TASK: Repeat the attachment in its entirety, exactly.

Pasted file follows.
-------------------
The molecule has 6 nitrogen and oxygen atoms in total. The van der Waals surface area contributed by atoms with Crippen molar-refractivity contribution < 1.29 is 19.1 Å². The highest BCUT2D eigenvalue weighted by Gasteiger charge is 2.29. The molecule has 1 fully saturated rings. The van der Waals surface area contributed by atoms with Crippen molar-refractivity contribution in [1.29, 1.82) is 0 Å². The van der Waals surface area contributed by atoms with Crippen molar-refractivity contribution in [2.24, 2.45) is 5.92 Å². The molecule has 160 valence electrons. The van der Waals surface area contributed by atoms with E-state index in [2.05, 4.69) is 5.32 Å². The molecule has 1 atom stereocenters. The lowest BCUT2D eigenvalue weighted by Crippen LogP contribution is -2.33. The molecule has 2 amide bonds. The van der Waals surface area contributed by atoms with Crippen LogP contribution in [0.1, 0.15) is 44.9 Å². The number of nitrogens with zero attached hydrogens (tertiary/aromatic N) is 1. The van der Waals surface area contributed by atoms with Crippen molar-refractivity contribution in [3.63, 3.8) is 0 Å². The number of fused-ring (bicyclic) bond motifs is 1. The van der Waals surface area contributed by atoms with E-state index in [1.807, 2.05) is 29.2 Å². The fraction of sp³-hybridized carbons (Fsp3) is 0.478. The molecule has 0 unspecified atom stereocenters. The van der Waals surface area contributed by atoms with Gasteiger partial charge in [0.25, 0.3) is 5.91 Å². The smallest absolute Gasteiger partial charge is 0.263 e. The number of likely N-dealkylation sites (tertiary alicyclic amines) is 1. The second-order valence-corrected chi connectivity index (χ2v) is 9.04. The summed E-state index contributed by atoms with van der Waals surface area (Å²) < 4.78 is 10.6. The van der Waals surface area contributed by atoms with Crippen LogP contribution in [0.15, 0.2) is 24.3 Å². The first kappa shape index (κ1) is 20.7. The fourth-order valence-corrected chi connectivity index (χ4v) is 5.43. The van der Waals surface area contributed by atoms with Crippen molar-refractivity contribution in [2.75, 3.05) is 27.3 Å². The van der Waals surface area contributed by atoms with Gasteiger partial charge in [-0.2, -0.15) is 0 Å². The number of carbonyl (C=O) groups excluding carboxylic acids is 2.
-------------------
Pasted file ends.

The molecule has 6 nitrogen and oxygen atoms in total. The van der Waals surface area contributed by atoms with Crippen molar-refractivity contribution < 1.29 is 19.1 Å². The highest BCUT2D eigenvalue weighted by Gasteiger charge is 2.29. The molecule has 1 fully saturated rings. The van der Waals surface area contributed by atoms with Crippen molar-refractivity contribution in [1.29, 1.82) is 0 Å². The van der Waals surface area contributed by atoms with Crippen molar-refractivity contribution in [2.24, 2.45) is 5.92 Å². The molecule has 160 valence electrons. The van der Waals surface area contributed by atoms with E-state index in [2.05, 4.69) is 5.32 Å². The molecule has 1 atom stereocenters. The lowest BCUT2D eigenvalue weighted by Crippen LogP contribution is -2.33. The molecule has 2 amide bonds. The van der Waals surface area contributed by atoms with Crippen LogP contribution in [0.1, 0.15) is 44.9 Å². The number of nitrogens with zero attached hydrogens (tertiary/aromatic N) is 1. The van der Waals surface area contributed by atoms with Crippen molar-refractivity contribution in [3.63, 3.8) is 0 Å². The number of fused-ring (bicyclic) bond motifs is 1. The van der Waals surface area contributed by atoms with E-state index in [1.807, 2.05) is 29.2 Å². The fraction of sp³-hybridized carbons (Fsp3) is 0.478. The molecule has 0 unspecified atom stereocenters. The van der Waals surface area contributed by atoms with Gasteiger partial charge in [0.25, 0.3) is 5.91 Å². The smallest absolute Gasteiger partial charge is 0.263 e. The number of likely N-dealkylation sites (tertiary alicyclic amines) is 1. The second-order valence-corrected chi connectivity index (χ2v) is 9.04. The summed E-state index contributed by atoms with van der Waals surface area (Å²) < 4.78 is 10.6. The van der Waals surface area contributed by atoms with Crippen LogP contribution in [0.15, 0.2) is 24.3 Å². The first kappa shape index (κ1) is 20.7. The fourth-order valence-corrected chi connectivity index (χ4v) is 5.43. The van der Waals surface area contributed by atoms with Crippen molar-refractivity contribution in [2.75, 3.05) is 27.3 Å². The van der Waals surface area contributed by atoms with Gasteiger partial charge in [-0.2, -0.15) is 0 Å². The number of carbonyl (C=O) groups excluding carboxylic acids is 2.